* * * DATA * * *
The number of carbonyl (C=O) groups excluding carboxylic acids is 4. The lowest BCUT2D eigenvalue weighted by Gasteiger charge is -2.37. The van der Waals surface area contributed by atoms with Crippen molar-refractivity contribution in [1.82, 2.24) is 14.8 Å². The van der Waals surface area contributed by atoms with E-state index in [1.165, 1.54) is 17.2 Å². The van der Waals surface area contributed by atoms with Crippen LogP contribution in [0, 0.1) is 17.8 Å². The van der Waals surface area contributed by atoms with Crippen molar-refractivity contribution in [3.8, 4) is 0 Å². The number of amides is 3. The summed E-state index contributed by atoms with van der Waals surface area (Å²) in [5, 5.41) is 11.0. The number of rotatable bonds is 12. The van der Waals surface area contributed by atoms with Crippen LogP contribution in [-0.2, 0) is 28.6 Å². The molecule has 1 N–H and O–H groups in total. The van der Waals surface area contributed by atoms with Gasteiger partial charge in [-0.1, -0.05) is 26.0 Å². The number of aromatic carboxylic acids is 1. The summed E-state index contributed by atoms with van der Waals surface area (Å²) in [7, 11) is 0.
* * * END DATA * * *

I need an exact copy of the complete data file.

The number of carbonyl (C=O) groups excluding carboxylic acids is 4. The lowest BCUT2D eigenvalue weighted by Gasteiger charge is -2.37. The van der Waals surface area contributed by atoms with Crippen molar-refractivity contribution in [1.82, 2.24) is 14.8 Å². The van der Waals surface area contributed by atoms with E-state index in [1.165, 1.54) is 17.2 Å². The van der Waals surface area contributed by atoms with Crippen LogP contribution in [0, 0.1) is 17.8 Å². The van der Waals surface area contributed by atoms with Crippen molar-refractivity contribution in [3.8, 4) is 0 Å². The number of amides is 3. The summed E-state index contributed by atoms with van der Waals surface area (Å²) in [5, 5.41) is 11.0. The number of rotatable bonds is 12. The van der Waals surface area contributed by atoms with Crippen LogP contribution in [-0.2, 0) is 28.6 Å². The molecule has 1 N–H and O–H groups in total. The van der Waals surface area contributed by atoms with Gasteiger partial charge in [-0.1, -0.05) is 26.0 Å². The number of aromatic carboxylic acids is 1. The summed E-state index contributed by atoms with van der Waals surface area (Å²) in [7, 11) is 0.